I’m pretty used to this type of response when people first realize this about me. It is like I suddenly have this mysterious side, and they are curious about it. They usually ask another question or two, and eventually others as time goes on and our friendship continues. People seem genuinely curious about my beliefs. While my everyday life looks mostly like the lives of my other young adult friends, my faith and beliefs do greatly impact the way I live and the things I do.
Interestingly enough, many of my Mormon friends have had similar experiences with other people not of our faith. In the coming weeks I hope to answer some of the most common questions that people have about my life and the lives of my other Mormon friends.
Question: Why are you called Mormons?
In short, “Mormon” is a nickname. The official name of our church is The Church of Jesus Christ of Latter-day Saints. Long? Yes. (I suppose this is partially why the nickname stuck.)
But if you look closely at the name of our church you will see that it is also very descriptive of who we are and what we believe.
If you look at the first part of our name you see “The Church of Jesus Christ.” Jesus Christ is the central figure of our church. We believe him to be our Savior and the Son of God. During his earthly ministry, he established his church on a “foundation of the apostles and prophets” (Ephesians 2:20; see also Ephesians 4: 11-14).
We believe that after his death, unauthorized changes took place over time, eventually resulting in changes in doctrine, practice and authority. What was necessary, then, was not simply a reformation, but a restoration of the church Christ himself had established. According to our history, this began with revelations given to the founding prophet, Joseph Smith in the 1800s. We believe that though our church is often regarded as a new faith, it is actually the ancient Church of Jesus Christ brought back. Hence, the distinction “Latter-day” in our name. We consider ourselves “saints” in the sense that we count ourselves among those who seek to follow Christ.
You may be wondering, “But where does Mormon fit into all that?”
As a part of the restoration, we believe that God brought forth new scripture. It is called The Book of Mormon. The subtitle is “Another Testament of Jesus Christ.” This book, for which we are widely known and nicknamed, stands alongside the Bible as a second witness of the divinity of Jesus Christ and his role as our Savior. We treasure both The Book of Mormon and the Holy Bible as divinely inspired and written to help us better know and follow Jesus Christ.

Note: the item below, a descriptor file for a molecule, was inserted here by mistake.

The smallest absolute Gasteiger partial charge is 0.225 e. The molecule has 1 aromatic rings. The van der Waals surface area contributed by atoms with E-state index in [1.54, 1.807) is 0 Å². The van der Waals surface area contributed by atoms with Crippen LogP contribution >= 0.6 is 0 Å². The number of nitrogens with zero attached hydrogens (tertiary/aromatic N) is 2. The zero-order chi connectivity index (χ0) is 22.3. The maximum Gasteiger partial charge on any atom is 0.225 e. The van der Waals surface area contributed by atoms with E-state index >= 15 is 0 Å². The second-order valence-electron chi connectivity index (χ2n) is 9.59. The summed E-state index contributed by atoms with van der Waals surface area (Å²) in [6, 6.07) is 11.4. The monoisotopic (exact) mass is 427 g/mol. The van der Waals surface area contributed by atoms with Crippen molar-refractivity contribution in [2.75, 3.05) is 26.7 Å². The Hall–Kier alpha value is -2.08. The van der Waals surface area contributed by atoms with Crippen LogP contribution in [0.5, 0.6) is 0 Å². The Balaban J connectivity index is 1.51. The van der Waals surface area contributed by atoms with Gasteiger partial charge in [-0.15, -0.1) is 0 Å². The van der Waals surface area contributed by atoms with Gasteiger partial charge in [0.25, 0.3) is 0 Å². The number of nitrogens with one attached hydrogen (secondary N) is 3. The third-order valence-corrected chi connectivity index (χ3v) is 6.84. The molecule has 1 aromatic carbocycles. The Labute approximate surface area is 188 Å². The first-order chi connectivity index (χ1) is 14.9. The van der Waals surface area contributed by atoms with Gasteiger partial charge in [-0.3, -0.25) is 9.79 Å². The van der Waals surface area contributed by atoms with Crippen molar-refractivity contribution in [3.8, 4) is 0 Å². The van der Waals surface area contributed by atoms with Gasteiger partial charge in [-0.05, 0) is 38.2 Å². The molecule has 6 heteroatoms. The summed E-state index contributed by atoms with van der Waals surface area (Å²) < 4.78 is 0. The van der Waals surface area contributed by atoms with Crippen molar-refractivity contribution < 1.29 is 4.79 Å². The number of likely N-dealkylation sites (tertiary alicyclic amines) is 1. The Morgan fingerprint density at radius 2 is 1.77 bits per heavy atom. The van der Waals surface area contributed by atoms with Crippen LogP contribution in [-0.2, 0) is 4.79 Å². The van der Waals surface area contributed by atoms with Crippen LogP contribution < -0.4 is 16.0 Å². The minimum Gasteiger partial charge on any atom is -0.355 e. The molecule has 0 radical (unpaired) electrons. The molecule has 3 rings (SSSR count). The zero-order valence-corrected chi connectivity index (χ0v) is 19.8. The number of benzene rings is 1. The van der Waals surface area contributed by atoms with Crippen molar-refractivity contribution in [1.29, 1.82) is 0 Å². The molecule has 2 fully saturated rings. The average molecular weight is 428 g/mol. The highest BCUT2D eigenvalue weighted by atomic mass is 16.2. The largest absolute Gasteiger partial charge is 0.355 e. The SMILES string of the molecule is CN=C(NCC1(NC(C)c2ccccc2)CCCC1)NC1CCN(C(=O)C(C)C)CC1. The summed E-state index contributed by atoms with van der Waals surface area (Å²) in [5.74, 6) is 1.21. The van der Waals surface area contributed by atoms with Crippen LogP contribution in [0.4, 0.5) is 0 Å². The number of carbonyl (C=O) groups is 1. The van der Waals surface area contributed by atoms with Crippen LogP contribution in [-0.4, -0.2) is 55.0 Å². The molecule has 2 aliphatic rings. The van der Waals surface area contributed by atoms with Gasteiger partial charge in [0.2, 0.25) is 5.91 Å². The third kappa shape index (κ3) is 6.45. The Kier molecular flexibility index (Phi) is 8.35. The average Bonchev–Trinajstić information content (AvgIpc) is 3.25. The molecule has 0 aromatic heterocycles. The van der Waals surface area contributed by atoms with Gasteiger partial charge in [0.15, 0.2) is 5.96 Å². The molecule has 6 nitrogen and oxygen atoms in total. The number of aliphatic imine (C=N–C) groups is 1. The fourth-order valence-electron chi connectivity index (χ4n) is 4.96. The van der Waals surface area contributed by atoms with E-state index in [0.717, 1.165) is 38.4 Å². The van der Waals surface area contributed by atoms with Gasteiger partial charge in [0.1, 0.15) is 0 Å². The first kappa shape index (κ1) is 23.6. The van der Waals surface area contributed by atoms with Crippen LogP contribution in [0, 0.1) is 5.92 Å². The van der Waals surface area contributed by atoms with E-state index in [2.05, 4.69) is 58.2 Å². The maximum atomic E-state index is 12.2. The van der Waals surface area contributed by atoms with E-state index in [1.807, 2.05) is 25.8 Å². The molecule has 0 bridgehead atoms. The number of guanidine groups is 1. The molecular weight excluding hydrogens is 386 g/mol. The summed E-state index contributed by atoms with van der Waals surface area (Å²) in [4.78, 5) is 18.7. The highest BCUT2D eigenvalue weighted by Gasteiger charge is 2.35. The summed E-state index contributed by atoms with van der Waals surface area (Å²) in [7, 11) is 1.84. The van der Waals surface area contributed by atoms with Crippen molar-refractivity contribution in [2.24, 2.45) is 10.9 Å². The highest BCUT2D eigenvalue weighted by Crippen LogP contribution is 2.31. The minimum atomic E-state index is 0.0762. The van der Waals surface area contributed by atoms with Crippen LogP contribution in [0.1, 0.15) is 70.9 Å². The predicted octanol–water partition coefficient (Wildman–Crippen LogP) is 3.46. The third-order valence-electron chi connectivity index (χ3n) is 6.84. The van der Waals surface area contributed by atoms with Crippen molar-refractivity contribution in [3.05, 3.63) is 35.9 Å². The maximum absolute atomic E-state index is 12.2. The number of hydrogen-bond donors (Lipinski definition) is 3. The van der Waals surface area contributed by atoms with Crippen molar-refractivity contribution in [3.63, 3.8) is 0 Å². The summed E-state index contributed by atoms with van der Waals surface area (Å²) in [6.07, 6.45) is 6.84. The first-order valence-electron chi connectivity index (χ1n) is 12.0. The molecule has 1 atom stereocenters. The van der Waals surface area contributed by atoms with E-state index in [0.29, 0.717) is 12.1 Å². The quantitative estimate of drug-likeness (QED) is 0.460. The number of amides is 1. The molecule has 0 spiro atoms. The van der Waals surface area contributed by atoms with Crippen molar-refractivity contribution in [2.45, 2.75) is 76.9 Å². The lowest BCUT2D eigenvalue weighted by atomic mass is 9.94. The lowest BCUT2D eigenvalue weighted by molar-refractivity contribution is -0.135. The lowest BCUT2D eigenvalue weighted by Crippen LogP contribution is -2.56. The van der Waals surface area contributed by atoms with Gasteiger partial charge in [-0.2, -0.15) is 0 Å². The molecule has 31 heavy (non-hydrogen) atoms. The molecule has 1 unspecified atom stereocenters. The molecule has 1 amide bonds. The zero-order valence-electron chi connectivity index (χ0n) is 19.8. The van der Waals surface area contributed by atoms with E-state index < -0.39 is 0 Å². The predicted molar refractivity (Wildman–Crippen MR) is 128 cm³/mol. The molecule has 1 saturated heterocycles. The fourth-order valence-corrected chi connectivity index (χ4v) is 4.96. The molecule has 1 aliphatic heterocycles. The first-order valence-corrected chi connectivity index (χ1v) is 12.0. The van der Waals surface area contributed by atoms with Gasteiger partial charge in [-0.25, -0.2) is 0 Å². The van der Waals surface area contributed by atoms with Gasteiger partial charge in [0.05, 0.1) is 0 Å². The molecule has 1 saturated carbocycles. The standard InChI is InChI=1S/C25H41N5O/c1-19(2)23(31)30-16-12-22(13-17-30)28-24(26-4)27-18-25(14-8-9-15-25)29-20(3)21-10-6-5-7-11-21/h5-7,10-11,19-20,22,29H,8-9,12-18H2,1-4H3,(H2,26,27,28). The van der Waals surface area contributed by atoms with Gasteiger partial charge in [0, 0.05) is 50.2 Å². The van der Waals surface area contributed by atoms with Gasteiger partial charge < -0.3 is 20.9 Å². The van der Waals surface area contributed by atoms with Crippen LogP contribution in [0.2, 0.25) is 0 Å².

One of the first memories I have of discussing my faith with a friend occurred when I was in fifth grade. She asked me something about why I didn’t believe in Jesus. I can still remember how shocked and confused little 10-year-old me was.
Of course I believed in Jesus Christ! I knew him to be my Savior. “How could she think that?” I wondered. “His name is in our church name.” I briefly explained these thoughts to her as best I could at 10 and have reflected on that experience many times since.
We don’t mind our nickname. Many of us readily identify ourselves as Mormons. You may also hear us referred to as Latter-day Saints, or LDS. But knowing and understanding our full name sheds light on who we are and what we believe.
Kirsten Moore Pinto is a Spanish teacher and a member of The Church of Jesus Christ of Latter-day Saints and writes for Columbia Faith & Values.
Tracy Simmons is an award winning journalist specializing in religion reporting, digital entrepreneurship and social journalism. In her 15 years on the religion beat, Simmons has tucked a notepad in her pocket and found some of her favorite stories aboard cargo ships in New Jersey, on a police chase in Albuquerque, in dusty Texas church bell towers, on the streets of New York and in tent cities in Haiti.
Simmons has worked as a multimedia journalist for newspapers across New Mexico, Texas and Connecticut. Currently she serves as the executive director of SpokaneFAVS.com, a digital journalism start-up covering religion news and commentary in Spokane, Wash. She is also a Scholarly Assistant Professor at Washington State University.